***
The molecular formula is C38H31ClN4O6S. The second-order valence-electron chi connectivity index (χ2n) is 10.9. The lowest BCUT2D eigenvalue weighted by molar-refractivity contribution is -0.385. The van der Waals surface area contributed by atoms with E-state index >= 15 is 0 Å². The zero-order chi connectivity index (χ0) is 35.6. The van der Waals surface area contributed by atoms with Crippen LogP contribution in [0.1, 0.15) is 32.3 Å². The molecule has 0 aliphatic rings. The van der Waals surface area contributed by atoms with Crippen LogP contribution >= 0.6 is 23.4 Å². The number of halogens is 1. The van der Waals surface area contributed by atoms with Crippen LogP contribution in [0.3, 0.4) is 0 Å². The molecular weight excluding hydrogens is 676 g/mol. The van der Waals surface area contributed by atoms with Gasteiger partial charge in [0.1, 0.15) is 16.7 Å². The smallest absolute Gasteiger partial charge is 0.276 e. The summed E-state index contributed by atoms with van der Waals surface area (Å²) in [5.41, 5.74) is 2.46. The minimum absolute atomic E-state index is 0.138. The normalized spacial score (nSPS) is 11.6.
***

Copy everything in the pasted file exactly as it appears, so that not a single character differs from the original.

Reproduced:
The molecular formula is C38H31ClN4O6S. The second-order valence-electron chi connectivity index (χ2n) is 10.9. The lowest BCUT2D eigenvalue weighted by molar-refractivity contribution is -0.385. The van der Waals surface area contributed by atoms with E-state index >= 15 is 0 Å². The zero-order chi connectivity index (χ0) is 35.6. The van der Waals surface area contributed by atoms with Crippen LogP contribution in [0.1, 0.15) is 32.3 Å². The molecule has 0 aliphatic rings. The van der Waals surface area contributed by atoms with Crippen LogP contribution >= 0.6 is 23.4 Å². The number of halogens is 1. The van der Waals surface area contributed by atoms with Crippen LogP contribution in [0.3, 0.4) is 0 Å². The molecular weight excluding hydrogens is 676 g/mol. The van der Waals surface area contributed by atoms with Gasteiger partial charge in [0.1, 0.15) is 16.7 Å². The smallest absolute Gasteiger partial charge is 0.276 e. The summed E-state index contributed by atoms with van der Waals surface area (Å²) in [5.41, 5.74) is 2.46. The minimum absolute atomic E-state index is 0.138. The normalized spacial score (nSPS) is 11.6.